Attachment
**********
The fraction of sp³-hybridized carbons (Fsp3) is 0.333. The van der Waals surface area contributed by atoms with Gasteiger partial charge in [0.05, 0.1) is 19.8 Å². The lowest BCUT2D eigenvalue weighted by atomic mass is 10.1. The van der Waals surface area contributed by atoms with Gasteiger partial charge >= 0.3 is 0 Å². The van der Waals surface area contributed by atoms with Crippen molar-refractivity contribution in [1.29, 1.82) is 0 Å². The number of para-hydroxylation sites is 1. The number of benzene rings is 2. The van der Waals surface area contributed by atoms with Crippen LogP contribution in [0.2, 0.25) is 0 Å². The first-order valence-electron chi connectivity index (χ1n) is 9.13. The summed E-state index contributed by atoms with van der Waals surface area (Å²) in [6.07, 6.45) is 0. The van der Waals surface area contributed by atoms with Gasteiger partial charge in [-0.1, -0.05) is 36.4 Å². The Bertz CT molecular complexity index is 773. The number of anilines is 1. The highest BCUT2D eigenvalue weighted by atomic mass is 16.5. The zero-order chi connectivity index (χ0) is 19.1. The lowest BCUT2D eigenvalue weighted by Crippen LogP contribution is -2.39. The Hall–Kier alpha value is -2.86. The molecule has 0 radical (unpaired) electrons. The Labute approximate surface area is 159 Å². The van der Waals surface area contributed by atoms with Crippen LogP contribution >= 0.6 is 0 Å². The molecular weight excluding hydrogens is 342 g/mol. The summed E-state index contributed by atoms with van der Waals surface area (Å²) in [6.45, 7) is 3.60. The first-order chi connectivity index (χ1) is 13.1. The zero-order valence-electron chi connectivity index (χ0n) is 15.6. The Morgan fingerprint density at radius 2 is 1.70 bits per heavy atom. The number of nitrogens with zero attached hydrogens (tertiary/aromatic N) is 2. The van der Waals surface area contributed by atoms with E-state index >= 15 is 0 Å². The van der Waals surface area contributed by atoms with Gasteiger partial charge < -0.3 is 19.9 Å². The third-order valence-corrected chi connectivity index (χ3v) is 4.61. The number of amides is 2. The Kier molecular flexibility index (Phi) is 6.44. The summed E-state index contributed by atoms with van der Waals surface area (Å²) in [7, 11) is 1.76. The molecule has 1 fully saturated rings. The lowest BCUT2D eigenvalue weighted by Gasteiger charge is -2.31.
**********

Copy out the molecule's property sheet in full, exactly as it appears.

The fraction of sp³-hybridized carbons (Fsp3) is 0.333. The van der Waals surface area contributed by atoms with Gasteiger partial charge in [0.05, 0.1) is 19.8 Å². The lowest BCUT2D eigenvalue weighted by atomic mass is 10.1. The van der Waals surface area contributed by atoms with Gasteiger partial charge >= 0.3 is 0 Å². The van der Waals surface area contributed by atoms with Crippen molar-refractivity contribution in [1.29, 1.82) is 0 Å². The number of para-hydroxylation sites is 1. The number of benzene rings is 2. The van der Waals surface area contributed by atoms with Crippen LogP contribution in [0.2, 0.25) is 0 Å². The first-order valence-electron chi connectivity index (χ1n) is 9.13. The summed E-state index contributed by atoms with van der Waals surface area (Å²) in [6.07, 6.45) is 0. The van der Waals surface area contributed by atoms with Gasteiger partial charge in [-0.1, -0.05) is 36.4 Å². The Bertz CT molecular complexity index is 773. The number of anilines is 1. The highest BCUT2D eigenvalue weighted by atomic mass is 16.5. The zero-order chi connectivity index (χ0) is 19.1. The lowest BCUT2D eigenvalue weighted by Crippen LogP contribution is -2.39. The Hall–Kier alpha value is -2.86. The molecule has 0 radical (unpaired) electrons. The Labute approximate surface area is 159 Å². The van der Waals surface area contributed by atoms with Crippen LogP contribution >= 0.6 is 0 Å². The molecular weight excluding hydrogens is 342 g/mol. The summed E-state index contributed by atoms with van der Waals surface area (Å²) in [6.45, 7) is 3.60. The first-order chi connectivity index (χ1) is 13.1. The zero-order valence-electron chi connectivity index (χ0n) is 15.6. The Morgan fingerprint density at radius 2 is 1.70 bits per heavy atom. The number of nitrogens with zero attached hydrogens (tertiary/aromatic N) is 2. The van der Waals surface area contributed by atoms with E-state index >= 15 is 0 Å². The van der Waals surface area contributed by atoms with Gasteiger partial charge < -0.3 is 19.9 Å². The third-order valence-corrected chi connectivity index (χ3v) is 4.61. The number of amides is 2. The Kier molecular flexibility index (Phi) is 6.44. The summed E-state index contributed by atoms with van der Waals surface area (Å²) in [7, 11) is 1.76. The molecule has 1 fully saturated rings. The lowest BCUT2D eigenvalue weighted by Gasteiger charge is -2.31.